Guillermo Diaz, the SVP of customer transformation at Cisco, sees a direct link between wireless innovation and business innovation. “We find that digital business innovation requires and drives advances in wireless innovation while, at the same time, advances in wireless innovation themselves are opening up possibilities for new business innovations. It’s the virtuous cycle,” said Diaz.

With that insight in mind, consider how your wireless tech investments could positively impact your IT management needs and help the business thrive. For example, you might buy wireless sensors to keep tabs on resource usage and see suggestions to improve it.

Wireless products for IT management could give you accurate perspectives of what’s happening with the equipment connected to a network even when you aren’t on-site. Matt MacPherson, Cisco’s CTO for wireless technologies, explained, “…a warehouse can be outfitted with millions of sensors to allow autonomous electric robots and vehicles to fulfill orders and ship products.” Your IT operations probably don’t happen in a warehouse, but some technology crossover exists.

Predictive maintenance via wireless sensors is becoming more popular in industrial facilities such as warehouses and manufacturing plants due to the need to prevent costly shutdowns. Imagine if you got warnings about failing IT equipment before people notice anything out of the ordinary. Smart sensors could give them to you, but only after a commitment to putting in the hard work to discover how best to apply predictive maintenance within the organization.

New Thinking Needed for Maintaining Wireless Networks

Many people now depend on apps such as Waze and Uber that can make a substantial difference in their lives. They expect these apps to work whenever and wherever they’re needed. Companies are more often using mobile apps to meet their business requirements. They might depend on cybersecurity apps to alert them to possible intrusions or invest in data analytics applications that help them better understand customers’ needs.

Since that growing dependence on wireless will likely affect your IT operations, it’s crucial to rethink how you work with wireless networks in your role. The research from Cisco highlights how the traditional ways of deploying and maintaining wireless networks fall short of today’s needs. They’re no longer sustainable, considering how the wireless network must allow business-critical apps to function without hiccups.

Troubleshooting wireless networks, for example, is now too often a manual and resource-intensive process. It could become even more problematic as the number of IoT devices connected to it goes up. Although many of those gadgets function on Wi-Fi 6 and 5G networks, Cisco recommends that network professionals take the time to manage more specialized wireless technologies for unique or demanding use cases.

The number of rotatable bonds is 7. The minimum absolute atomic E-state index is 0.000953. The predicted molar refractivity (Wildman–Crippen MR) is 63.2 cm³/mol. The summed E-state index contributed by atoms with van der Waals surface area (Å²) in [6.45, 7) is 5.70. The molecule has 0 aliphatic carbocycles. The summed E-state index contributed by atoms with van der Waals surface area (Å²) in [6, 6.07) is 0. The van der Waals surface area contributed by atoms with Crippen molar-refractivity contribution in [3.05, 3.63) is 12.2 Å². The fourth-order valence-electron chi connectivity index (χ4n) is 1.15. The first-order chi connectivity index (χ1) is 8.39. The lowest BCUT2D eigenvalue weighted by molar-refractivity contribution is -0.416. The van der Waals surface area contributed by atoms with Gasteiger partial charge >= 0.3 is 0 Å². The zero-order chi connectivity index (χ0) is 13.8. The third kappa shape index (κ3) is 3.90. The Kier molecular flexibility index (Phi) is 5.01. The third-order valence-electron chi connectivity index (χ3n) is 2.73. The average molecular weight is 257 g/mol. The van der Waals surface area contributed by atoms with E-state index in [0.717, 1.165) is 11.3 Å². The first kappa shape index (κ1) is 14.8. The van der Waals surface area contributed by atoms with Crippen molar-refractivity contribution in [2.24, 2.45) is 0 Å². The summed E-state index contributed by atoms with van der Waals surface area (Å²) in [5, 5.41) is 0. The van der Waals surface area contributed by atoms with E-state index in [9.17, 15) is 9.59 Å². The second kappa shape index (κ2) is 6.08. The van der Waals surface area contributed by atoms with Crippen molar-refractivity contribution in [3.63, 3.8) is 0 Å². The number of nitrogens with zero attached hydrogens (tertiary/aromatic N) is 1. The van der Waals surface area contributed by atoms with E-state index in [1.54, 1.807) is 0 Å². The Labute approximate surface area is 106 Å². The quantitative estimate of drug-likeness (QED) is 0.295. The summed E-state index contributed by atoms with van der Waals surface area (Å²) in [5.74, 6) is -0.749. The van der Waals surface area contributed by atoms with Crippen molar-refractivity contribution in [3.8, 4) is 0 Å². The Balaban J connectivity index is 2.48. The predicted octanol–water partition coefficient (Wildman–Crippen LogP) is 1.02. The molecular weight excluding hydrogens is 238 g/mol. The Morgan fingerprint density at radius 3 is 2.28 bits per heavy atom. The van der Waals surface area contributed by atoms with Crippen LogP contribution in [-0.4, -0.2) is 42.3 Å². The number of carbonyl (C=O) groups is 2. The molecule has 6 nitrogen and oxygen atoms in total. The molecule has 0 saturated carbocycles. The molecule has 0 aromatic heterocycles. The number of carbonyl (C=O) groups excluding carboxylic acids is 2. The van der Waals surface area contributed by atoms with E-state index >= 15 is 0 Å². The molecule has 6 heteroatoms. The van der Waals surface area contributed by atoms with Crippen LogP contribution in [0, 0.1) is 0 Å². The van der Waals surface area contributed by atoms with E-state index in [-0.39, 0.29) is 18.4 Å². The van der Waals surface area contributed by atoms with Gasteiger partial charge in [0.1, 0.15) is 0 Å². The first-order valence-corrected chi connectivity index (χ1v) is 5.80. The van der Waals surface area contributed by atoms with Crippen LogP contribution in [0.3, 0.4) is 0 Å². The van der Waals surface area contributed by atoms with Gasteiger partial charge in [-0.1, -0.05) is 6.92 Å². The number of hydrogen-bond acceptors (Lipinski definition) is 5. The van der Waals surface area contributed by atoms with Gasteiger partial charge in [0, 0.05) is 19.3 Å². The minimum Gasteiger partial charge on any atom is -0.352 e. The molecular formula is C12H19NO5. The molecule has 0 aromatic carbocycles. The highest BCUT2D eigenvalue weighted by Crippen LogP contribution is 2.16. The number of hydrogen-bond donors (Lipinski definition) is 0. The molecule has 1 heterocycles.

Another recommendation given was that NetOps teams start becoming more proactive about all aspects of wireless IT management. They can get more visibility into network health and performance by relying on analytics and AI. Maximizing those technological offerings requires connecting the wireless tech to those platforms and understanding what kind of data you could get.

Succeeding may mean combining Wi-Fi-enabled monitoring tech with battery-powered IoT solutions. For example, HSB offers those kinds of sensors that detect moisture from leaks, plus freezing conditions. The company says its solution installs in less than 30 seconds and provides 24/7 building monitoring. The sensors operate with cellular technology, which means they accommodate areas with weak or no Wi-Fi.

One of the repetitive themes in Cisco’s research was that network professionals must evolve, especially considering the increasing number of IoT devices used, and the ways to use complementing software to extract data from monitoring equipment, like sensors.

Making your wireless investments pay off requires continual awareness of the needs expressed by your team and the enterprise at large, then exploring the most effective ways to use the available tech.

About the Author

Kayla Matthews

Kayla Matthews is a tech journalist and blogger, whose work has appeared on websites such as VentureBeat, MakeUseOf, VICE’s Motherboard, Gear Diary, Inc.com, The Huffington Post, CloudTweaks, and others. Drawing from her interests in technology and its applications to daily life, Matthews writes about the intersection of technology and productivity.